Compelling writing makes it timeless.

© 2015 Linda Gorton Aragoni

The Man in the Gray Flannel Suit: Bitter or just truthful?

Before he going off to war, Thomas R. Rath, had married, hoping he’d survive to come home to live happily with his wife.

Tom survived, but as the story opens, he hasn’t found happiness.

Sloan Wilson’s The Man in the Gray Flannel Suit resonated with readers in 1995 who, like Tom, were finding post-war life a let down.


The Man in the Gray Flannel Suit by Sloan Wilson

Simon & Schuster, 1955. 304 pages. 1955 bestseller #5. My grade: B.


suited businessman with briefcaseFinding it hard to raise three children on his salary, Tom applies for a rumored opening in the PR department of a broadcasting company.

He’s hired and becomes a flunkey to the head of the company, a man whose folksy charm hides a driving ambition.

Tom’s unease in the job becomes acute when the elevator operator recognizes him from their paratrooper days.

Tom realizes that he’s become another “man in a gray flannel suit,” rushing around filling time, “pursuing neither ideals nor happiness.”

He’s forced to confront his past and his present.

Wilson’s novel is as good today as it was in 1955, but it won’t draw raves in our suitless society.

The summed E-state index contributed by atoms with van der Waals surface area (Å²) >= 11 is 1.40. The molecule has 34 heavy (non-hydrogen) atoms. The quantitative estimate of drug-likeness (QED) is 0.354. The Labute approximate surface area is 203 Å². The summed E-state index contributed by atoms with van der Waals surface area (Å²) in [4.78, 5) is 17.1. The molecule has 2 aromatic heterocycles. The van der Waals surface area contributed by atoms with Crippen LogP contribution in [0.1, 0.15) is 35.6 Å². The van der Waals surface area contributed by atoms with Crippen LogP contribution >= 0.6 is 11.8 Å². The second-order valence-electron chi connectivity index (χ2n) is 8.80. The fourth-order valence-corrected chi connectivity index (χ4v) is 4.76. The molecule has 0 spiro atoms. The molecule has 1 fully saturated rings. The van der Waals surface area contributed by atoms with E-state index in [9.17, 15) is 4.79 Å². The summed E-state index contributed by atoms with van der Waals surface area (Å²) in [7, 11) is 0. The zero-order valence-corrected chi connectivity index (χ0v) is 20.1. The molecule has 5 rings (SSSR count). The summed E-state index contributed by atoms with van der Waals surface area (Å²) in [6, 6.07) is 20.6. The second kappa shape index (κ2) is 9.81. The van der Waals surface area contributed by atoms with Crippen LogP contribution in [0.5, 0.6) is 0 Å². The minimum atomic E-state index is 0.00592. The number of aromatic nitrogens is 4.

Today every is rushing about, looking busy with text messaging and phone apps and tablets.

Hardly anyone today stops to ask, “What am I doing this for?”

But they should.

As Tom learns, what sounds bitter and ironic may be simple truth.

© 2015 Linda Gorton Aragoni

Graphic credit: Business Shadow by ilco

Bonjour Tristesse. Bonjour boredom.

I finished reading Françoise Sagan’s Bonjour Tristesse around 4 p.m. By 9 that evening, I couldn’t recall the plot.

And that was my second reading of this 95-page novel.


 Bonjour Tristesse: A Novel by Françoise Sagan

Initial publication by Éditions Rene Julliard, 1954. This edition:  Bonjour Tristesse  and A Certain Smile, Intro. by Rachel Cusk; Trans by Irene Ash.   Penguin Books Modern Classics, 2007. 95 pages.  1955 bestseller #4.  My grade C+.


 

cover of papaerback that includes Frncoise Sagan's first two published novelsSeventeen-year-old Cécile, her widowed father, and Elsa, his mistress of the moment, are vacationing at a Mediterranean villa.

Cécile “fears boredom and tranquility more than anything.”

Raymond invites Anne Larsen, a friend of his late wife, to visit, to share his bed, and to marry him.

Elsa leaves and takes up with another man.

Cécile is sure Anne would turn her and her father into “two civilized, well-behaved and happy people.” Rather than have that happen, Cécile has sex with the boy next door and then gets him and to pretend to be having an affair with Elsa.

That makes Raymond jealous; he tries to reclaim Elsa.

Anne thinks she’s been ousted.

She drives her car off a cliff.

Everyone lives happily ever after except Anne, who is dead.

Sagan was 18 when she published Bonjour Tristesse. The young woman had talent.

Even in translation the sentences are poetic.  But the characters are flat, the plot adolescent.

You’ve got better things to do in the next 90 minutes than read Bonjour Tristesse.

©2015 Linda Gorton Aragoni

In Andersonville depressing facts become depressing fiction